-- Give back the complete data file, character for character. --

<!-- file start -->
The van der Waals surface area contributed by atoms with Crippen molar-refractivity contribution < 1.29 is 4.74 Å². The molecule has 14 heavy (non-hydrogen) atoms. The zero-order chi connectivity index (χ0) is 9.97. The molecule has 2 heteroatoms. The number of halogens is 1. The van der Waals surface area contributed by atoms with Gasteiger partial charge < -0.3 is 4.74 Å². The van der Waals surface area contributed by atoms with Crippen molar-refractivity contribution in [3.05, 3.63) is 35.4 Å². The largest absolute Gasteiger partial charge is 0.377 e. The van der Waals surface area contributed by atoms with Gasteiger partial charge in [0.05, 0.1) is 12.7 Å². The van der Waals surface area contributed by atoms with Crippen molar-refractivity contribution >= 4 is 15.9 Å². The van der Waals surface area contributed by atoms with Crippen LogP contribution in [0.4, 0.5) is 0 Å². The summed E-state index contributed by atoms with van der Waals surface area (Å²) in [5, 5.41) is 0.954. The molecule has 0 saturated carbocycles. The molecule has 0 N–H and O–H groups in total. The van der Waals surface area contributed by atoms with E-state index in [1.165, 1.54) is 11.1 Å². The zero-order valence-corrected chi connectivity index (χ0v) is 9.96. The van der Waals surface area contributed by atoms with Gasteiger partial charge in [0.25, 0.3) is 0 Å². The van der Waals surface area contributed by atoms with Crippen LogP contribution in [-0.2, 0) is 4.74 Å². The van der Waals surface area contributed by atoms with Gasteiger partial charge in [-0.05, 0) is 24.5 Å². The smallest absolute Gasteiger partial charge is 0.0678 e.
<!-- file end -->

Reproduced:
The van der Waals surface area contributed by atoms with Crippen molar-refractivity contribution < 1.29 is 4.74 Å². The molecule has 14 heavy (non-hydrogen) atoms. The zero-order chi connectivity index (χ0) is 9.97. The molecule has 2 heteroatoms. The number of halogens is 1. The van der Waals surface area contributed by atoms with Gasteiger partial charge < -0.3 is 4.74 Å². The van der Waals surface area contributed by atoms with Crippen molar-refractivity contribution in [3.05, 3.63) is 35.4 Å². The largest absolute Gasteiger partial charge is 0.377 e. The van der Waals surface area contributed by atoms with Gasteiger partial charge in [0.05, 0.1) is 12.7 Å². The van der Waals surface area contributed by atoms with Crippen molar-refractivity contribution >= 4 is 15.9 Å². The van der Waals surface area contributed by atoms with Crippen LogP contribution in [0.4, 0.5) is 0 Å². The summed E-state index contributed by atoms with van der Waals surface area (Å²) in [5, 5.41) is 0.954. The molecule has 0 saturated carbocycles. The molecule has 0 N–H and O–H groups in total. The van der Waals surface area contributed by atoms with E-state index in [1.165, 1.54) is 11.1 Å². The zero-order valence-corrected chi connectivity index (χ0v) is 9.96. The van der Waals surface area contributed by atoms with Gasteiger partial charge in [0.25, 0.3) is 0 Å². The van der Waals surface area contributed by atoms with Crippen LogP contribution in [-0.2, 0) is 4.74 Å². The van der Waals surface area contributed by atoms with Gasteiger partial charge in [-0.05, 0) is 24.5 Å². The smallest absolute Gasteiger partial charge is 0.0678 e.